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Sitting: The Newest Enemy

May 31, 2012

In a growing body of research, adults who spend extended periods of time sitting—driving, sitting at work, or in front of the television—are subject to higher rates of cardiovascular disease and other health problems. According to James A. Levine, PhD., even several hours a week at the gym doesn’t make a significant difference in risk factors.

In addition, a recent Australian study found that breaking up time spent sedentary (sitting) helps the body normalize metabolism and regulate blood glucose. “Thus, reducing sitting time may have at least as important a role as promoting physical activity in maintaining healthy weight and in preventing further weight gain and improving chronic disease outcomes in mid-age adults; it is crucial for the future health of aging populations.”

Consider this graphic from the American Institute for Cancer Research, directly linking sedentary lifestyles to cancer risk. Common wisdom dictates that we complete our prescribed workouts for the day and we’re “done,” similar to Mike on the graph who has moderate risk factors.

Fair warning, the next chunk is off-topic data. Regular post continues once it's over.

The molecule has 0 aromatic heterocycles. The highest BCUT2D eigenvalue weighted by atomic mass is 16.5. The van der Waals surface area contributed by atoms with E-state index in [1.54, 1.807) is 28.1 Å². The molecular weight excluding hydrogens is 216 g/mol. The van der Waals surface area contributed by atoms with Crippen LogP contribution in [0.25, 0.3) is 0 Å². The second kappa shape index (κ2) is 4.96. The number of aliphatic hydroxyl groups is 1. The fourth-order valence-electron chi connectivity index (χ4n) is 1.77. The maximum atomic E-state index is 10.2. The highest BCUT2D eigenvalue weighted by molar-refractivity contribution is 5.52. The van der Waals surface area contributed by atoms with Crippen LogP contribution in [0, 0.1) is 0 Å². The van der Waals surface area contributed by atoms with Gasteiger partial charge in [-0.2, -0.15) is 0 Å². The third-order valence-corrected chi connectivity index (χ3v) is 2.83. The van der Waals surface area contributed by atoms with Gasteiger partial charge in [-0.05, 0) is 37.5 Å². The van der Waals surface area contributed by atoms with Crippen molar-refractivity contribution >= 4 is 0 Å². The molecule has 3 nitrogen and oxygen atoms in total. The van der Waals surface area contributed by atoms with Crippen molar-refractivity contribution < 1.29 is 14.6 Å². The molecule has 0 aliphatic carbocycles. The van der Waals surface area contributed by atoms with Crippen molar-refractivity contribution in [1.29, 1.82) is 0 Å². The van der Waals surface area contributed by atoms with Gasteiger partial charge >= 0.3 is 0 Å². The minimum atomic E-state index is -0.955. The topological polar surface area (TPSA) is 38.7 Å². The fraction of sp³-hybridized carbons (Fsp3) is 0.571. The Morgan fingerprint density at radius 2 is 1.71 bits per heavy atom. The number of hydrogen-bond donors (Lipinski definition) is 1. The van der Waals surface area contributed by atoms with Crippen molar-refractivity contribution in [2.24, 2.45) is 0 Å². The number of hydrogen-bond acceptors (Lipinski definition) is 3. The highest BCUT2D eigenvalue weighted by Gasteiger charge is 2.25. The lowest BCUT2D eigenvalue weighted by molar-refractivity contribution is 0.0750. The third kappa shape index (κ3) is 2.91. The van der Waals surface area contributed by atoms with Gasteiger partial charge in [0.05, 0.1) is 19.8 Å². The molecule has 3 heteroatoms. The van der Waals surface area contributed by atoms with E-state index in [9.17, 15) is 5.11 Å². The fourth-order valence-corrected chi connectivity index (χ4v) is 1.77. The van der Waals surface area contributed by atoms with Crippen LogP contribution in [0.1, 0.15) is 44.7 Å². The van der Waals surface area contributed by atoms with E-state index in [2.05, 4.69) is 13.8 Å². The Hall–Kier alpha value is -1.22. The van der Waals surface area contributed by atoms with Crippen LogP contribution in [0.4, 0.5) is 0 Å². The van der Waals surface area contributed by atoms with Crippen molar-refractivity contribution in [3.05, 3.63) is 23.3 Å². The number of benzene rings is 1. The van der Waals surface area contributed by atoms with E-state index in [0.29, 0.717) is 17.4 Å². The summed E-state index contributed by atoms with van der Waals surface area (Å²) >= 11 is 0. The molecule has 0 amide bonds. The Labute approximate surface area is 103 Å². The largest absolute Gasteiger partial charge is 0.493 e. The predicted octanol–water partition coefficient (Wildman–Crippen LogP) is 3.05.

Our bodies were built to move, so how can we incorporate movement into our office jobs and home life? These tips from Bottom Line/Health and Dr. James Levine are a great place to start.

  • Schedule “walking meetings.” This is ideal when you need to meet with just one or two people and don’t need to take a lot of notes.
  • Cut back on phone calls and e-mails to coworkers. When you need to speak to a coworker, walk to his/her work space. Besides getting you out of your chair, this face-to-face communication style has been shown to improve relationships.
  • Follow the 10-minute rule. Whenever you’re working at a computer, get up for 10 minutes every hour to stretch your back and legs. Use this time to perform tasks that can be done while standing, such as making phone calls.
  • Take the stairs. Avoid the elevator when going to and from your office floor.
  • Park your car a distance (half a mile, for example) from your office. If you take mass transit, get off the bus or subway one or two stops before your destination.
  • Take a midday walk. Use half your lunch hour for a stroll.
  • Use a standing desk.
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